4. Kagurazaka Matsuri
This festival takes place on Kagurazaka, a central hillside covered in traditional streets. The first two days of the festival consist of the "Hozuki-ichi," a market for Chinese lantern plants. Also known as winter cherries or strawberry ground cherries, they look like potted plants with strawberry-shaped paper lanterns for blooms.
While the Hozuki Market in centered around Bishamonten Zenkoku-ji Temple at the top of the hill, from Friday evening the entire street is filled with groups of dancers performing the Awa Odori. This dance tradition originates from Tokushima Prefecture in Shikoku, and has been featured on Kagurazaka since 1972.
Throughout the festival period you'll find yatai (street stalls) selling food like takoyaki and okonomiyaki, and you can also get special deals at many local shops if you show up wearing a yukata summer kimono!
3. Asakusa Toro Nagashi
Toro nagashi literally means "flowing lanterns." In Japan, paper lanterns are traditionally floated down rivers or into the ocean to guide the spirits of the dead to the other world.
The Asakusa Toro Nagashi occurs along the Sumida River. It was first begun in 1946 to commemorate the victims of the Great Kanto Earthquake of 1923 and firebombing of Tokyo, but was halted in 1965 after new flood walls blocked access to the river. Construction of the Shinsui Terrace at Sumida Park enabled the festival to resume in 2005. It's incredible to see all the lanterns floating down the river with Tokyo Skytree in the background.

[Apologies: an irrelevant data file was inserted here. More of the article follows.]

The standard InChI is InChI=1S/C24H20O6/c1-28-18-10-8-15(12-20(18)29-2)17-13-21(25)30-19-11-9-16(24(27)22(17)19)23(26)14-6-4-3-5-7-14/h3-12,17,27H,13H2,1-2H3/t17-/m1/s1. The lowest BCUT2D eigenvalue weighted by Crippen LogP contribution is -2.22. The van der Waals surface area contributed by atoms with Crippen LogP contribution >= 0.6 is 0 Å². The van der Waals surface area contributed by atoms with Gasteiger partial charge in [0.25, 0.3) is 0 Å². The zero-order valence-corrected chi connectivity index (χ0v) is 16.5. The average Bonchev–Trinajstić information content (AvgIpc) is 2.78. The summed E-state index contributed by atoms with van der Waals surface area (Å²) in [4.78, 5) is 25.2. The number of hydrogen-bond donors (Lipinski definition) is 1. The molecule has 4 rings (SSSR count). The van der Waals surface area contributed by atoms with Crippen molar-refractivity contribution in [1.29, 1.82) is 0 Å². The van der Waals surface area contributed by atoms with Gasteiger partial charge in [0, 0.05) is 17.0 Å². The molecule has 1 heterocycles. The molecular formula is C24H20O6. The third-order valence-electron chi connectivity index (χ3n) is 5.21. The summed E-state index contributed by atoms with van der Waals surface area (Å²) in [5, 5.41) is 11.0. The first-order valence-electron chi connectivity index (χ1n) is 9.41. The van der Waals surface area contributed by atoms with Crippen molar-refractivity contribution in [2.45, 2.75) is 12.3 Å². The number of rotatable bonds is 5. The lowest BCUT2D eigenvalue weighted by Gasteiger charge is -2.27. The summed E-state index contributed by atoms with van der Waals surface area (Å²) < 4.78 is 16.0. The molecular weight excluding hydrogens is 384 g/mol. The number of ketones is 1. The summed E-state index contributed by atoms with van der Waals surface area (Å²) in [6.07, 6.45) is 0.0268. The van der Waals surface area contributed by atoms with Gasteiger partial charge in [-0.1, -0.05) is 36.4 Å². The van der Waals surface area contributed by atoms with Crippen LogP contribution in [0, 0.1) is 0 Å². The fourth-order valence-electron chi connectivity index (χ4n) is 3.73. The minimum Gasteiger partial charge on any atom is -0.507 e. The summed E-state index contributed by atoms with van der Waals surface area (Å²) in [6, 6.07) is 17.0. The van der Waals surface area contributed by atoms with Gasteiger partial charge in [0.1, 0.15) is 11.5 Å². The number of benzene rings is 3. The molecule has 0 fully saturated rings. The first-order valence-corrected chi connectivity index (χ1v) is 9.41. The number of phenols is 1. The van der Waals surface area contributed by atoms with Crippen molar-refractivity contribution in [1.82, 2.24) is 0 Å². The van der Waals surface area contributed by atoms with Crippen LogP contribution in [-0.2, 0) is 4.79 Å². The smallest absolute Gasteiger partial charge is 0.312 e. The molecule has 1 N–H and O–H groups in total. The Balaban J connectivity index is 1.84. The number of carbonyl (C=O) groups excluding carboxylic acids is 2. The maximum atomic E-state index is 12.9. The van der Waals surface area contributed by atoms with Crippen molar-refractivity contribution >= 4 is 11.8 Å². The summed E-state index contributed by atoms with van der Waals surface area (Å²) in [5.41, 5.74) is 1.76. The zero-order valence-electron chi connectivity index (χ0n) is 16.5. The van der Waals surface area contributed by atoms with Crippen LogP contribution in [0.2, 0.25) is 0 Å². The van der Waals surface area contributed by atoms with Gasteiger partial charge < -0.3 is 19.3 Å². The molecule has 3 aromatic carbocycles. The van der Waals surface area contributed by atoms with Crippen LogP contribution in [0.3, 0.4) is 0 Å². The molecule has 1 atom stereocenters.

You can buy your own lantern and release it into the water, with lantern sales starting at 3 p.m.
2. Mitama Matsuri
Not far from Kagurazaka you can find Yasukuni Shrine, the venue of the Mitama Matsuri, or Mitama Festival. Along the approach to the shrine some 30,000 paper lanterns, or chochin (提灯), are lit to commemorate the war dead and pray for peace. Drawing some 300,000 people each year, the Mitama Matsuri is one of Tokyo's biggest Obon festivals, marking the season when the spirits of people's ancestors are believed to return to visit them.
The Mitama Festival actually fuses a number of elements from major festivals throughout Japan: Tanabata streamers hang from the shrine gate, and depending on when you arrive, you can also see mikoshi parades, traditional dance performances and even illuminated Nebuta floats from Aomori.
1. Koenji Awa Odori Dance Festival
Inspired by Tokushima's Awa Odori, this festival began as an imitative "Idiot's Dance" (Baka Odori) in 1957. Under the tutelage of Tokushima immigrants it developed into a full-fledged Awa Odori by 1963.
The Koenji Awa Odori happens on the final weekend in August each year, when the whole shopping area by Koenji Station is overrun with performances from some 10,000 dancers. Drawing roughly 1 million spectators, it is the largest Awa dance performance in the Tokyo area, and a major event on the local calendar.